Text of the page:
VANCOUVER -- As many families settle in for the holidays, Aliyah Ramirez-Bernard is grieving for her 16-year-old sister.

The Vancouver siblings, whose mother died earlier this year, were heading home from a family visit in Edmonton when Ramirez-Bernard lost control on Highway 16. They struck a van, which sent their car rolling towards a ditch.

Her sister Rainbow Skye Bernard – a bright, funny teenager who was just beginning to plan her future – was pronounced dead at the scene.

Ramirez-Bernard, the older of the two siblings, said she had been caring for Rainbow while the teenager finished high school, and they did everything together.

"She was my rock. She held me together," Ramirez-Bernard told CTV News in a tearful phone interview from Alberta on Tuesday. "She was my best friend."

As tragic as the accident was, it could have been even worse – Ramirez-Bernard is 32 weeks pregnant, and was initially terrified that something had happened to the baby.

The mother-to-be was airlifted to hospital after the crash with serious injuries, but has since learned that her child, at least, is healthy.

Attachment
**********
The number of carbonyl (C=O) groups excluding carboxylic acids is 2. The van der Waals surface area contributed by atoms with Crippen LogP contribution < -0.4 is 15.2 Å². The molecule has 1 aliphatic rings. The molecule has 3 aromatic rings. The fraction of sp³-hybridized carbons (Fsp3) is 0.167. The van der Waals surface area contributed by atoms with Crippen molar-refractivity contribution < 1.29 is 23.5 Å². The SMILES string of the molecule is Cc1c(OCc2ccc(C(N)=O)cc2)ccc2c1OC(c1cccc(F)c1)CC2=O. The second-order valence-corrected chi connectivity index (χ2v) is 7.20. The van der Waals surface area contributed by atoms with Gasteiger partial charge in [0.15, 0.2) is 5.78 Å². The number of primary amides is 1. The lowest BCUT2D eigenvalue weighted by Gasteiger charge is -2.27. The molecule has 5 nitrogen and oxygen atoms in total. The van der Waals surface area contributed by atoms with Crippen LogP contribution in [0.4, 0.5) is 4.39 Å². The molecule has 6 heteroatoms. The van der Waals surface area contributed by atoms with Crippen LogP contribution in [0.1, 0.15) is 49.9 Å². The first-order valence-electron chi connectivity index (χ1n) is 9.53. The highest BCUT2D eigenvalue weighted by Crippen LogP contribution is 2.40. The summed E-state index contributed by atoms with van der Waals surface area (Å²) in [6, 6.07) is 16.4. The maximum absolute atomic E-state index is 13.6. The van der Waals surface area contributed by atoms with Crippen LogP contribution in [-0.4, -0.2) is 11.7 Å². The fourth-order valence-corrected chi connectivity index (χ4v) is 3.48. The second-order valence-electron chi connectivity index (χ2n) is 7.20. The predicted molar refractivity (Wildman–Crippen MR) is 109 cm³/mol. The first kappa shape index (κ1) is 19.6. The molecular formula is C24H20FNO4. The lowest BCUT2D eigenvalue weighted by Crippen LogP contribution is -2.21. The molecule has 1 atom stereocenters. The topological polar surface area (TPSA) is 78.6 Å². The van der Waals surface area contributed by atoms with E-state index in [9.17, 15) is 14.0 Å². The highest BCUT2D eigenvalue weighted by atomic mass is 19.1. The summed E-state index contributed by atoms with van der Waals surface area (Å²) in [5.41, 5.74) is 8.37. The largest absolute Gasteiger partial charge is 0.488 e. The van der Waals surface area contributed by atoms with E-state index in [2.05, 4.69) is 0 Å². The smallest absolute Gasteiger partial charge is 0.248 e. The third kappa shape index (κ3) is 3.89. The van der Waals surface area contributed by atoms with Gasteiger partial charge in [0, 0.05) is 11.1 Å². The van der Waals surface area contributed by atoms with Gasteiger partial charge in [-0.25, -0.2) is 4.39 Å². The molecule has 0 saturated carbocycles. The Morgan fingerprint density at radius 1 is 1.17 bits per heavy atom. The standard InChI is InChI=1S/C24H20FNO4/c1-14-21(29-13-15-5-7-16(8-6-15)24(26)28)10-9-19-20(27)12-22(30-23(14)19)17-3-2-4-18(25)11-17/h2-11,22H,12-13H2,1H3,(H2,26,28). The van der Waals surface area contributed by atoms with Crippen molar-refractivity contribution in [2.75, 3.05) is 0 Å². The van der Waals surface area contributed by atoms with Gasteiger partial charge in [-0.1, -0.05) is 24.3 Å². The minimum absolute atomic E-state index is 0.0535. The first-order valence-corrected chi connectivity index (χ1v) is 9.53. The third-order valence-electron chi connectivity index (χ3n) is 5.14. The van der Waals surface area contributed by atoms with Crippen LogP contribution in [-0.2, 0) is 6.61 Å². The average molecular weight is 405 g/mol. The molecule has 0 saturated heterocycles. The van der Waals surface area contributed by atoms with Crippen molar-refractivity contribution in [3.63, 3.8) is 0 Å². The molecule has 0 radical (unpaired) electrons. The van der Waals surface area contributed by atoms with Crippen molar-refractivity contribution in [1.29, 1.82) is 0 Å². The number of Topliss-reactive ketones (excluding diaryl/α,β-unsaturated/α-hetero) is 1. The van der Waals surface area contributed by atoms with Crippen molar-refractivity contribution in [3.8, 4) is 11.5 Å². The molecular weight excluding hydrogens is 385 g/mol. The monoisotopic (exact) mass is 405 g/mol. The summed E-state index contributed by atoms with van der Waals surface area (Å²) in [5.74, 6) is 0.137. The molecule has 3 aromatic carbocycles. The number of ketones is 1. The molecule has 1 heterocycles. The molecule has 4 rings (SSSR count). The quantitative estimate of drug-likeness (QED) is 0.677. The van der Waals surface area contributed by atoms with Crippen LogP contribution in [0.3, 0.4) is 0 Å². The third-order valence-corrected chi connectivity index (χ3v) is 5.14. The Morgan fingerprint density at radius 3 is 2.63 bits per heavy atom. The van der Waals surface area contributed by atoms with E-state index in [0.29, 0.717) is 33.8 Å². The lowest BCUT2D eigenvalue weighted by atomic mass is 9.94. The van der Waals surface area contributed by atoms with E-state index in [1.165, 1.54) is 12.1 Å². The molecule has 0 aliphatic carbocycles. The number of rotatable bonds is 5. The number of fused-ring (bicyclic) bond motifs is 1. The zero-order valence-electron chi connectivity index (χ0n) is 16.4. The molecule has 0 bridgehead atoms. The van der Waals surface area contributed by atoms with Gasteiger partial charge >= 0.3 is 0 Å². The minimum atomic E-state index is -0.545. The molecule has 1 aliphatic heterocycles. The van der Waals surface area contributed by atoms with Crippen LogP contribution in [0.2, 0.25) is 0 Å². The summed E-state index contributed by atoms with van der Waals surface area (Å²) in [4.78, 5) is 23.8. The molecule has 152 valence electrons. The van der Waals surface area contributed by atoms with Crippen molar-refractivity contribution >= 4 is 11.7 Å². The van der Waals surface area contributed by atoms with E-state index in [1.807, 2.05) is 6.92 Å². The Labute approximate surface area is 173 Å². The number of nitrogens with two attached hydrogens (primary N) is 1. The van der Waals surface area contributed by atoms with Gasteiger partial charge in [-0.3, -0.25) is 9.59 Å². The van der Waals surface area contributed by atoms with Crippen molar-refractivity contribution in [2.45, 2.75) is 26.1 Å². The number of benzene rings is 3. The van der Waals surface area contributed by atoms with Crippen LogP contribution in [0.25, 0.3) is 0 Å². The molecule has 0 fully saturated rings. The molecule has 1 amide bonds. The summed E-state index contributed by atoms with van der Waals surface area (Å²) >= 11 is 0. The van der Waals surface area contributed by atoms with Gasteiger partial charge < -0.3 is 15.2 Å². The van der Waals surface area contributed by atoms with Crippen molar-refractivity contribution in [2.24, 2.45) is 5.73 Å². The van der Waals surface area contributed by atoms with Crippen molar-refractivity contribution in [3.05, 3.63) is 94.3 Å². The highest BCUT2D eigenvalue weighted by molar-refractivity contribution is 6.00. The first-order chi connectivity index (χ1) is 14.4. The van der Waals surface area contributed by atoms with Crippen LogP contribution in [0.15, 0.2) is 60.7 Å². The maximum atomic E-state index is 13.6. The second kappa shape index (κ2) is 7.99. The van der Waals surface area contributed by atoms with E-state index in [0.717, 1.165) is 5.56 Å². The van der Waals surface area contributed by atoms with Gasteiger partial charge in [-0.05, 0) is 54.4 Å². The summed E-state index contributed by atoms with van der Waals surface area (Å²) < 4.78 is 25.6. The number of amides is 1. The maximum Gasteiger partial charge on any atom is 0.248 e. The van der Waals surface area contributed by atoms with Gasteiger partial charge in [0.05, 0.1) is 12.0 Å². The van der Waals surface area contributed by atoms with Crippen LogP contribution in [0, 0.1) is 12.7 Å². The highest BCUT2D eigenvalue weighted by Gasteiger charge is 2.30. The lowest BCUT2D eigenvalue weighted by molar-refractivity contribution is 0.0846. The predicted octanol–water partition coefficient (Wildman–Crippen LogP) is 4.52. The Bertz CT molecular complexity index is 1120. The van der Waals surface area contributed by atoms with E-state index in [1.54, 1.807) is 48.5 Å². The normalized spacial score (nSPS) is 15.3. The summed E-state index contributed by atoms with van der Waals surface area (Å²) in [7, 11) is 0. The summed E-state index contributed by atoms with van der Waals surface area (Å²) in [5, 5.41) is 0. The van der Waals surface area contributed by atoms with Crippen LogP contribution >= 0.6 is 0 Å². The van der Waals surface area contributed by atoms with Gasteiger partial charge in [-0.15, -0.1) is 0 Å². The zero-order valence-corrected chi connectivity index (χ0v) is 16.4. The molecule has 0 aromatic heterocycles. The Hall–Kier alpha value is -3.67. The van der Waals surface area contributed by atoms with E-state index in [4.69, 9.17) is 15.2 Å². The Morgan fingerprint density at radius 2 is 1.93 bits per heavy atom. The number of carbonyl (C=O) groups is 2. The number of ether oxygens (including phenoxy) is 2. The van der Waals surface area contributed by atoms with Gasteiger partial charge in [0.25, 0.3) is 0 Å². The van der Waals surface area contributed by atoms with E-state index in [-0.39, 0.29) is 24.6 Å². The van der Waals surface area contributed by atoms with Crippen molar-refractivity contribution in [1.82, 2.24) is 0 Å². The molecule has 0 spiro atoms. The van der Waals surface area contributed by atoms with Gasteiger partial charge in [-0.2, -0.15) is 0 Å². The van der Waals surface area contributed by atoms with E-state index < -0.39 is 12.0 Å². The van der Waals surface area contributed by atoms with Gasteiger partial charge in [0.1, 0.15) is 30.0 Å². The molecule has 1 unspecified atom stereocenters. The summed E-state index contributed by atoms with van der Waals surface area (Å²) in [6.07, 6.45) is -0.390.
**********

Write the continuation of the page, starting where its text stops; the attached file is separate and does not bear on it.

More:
"They told me she was perfect, no trauma was caused to her. I think it was just a miracle we made it out alive," Ramirez-Bernard said.

She was planning to name the child Ember June Bernard, after their mother, but has now decided to call her Ember-Skye June Bernard – a tribute to both of the beloved relatives her daughter will never meet in person.

"I'm always going to tell her about her auntie and how much she loved her," Ramirez-Bernard said. "She was really excited for the baby to come."

Ramirez-Bernard was released from hospital on Monday, and is set to fly home on Christmas. She said she hasn't been able to think straight since the accident, and has requested privacy moving forward as she mourns.

News of Rainbow's death prompted an outpouring of grief on social media this week, and an online fundraiser was set up to help the family deal with funeral arrangements.

"It's hard to think of a world without Rainbow," one mourner wrote. "This beautiful young lady always had a soft caring heart."

Police said the roads on Highway 16 were icy on Sunday afternoon when the sisters were heading home from Edmonton. There were six people in the van they struck, all B.C. residents, but none were seriously hurt. Authorities said they were viewed by paramedics at the scene and released.

The collision forced authorities to close the highway outside Jasper for several hours. Witnesses who ended up trapped in traffic told CTV News road conditions in the area were treacherous.

"A lot of the drivers were saying they were spinning out," said Amy McKenzie, a truck driver who was heading home with her husband when they encountered the crash scene.

"It's terrible, especially this time of year."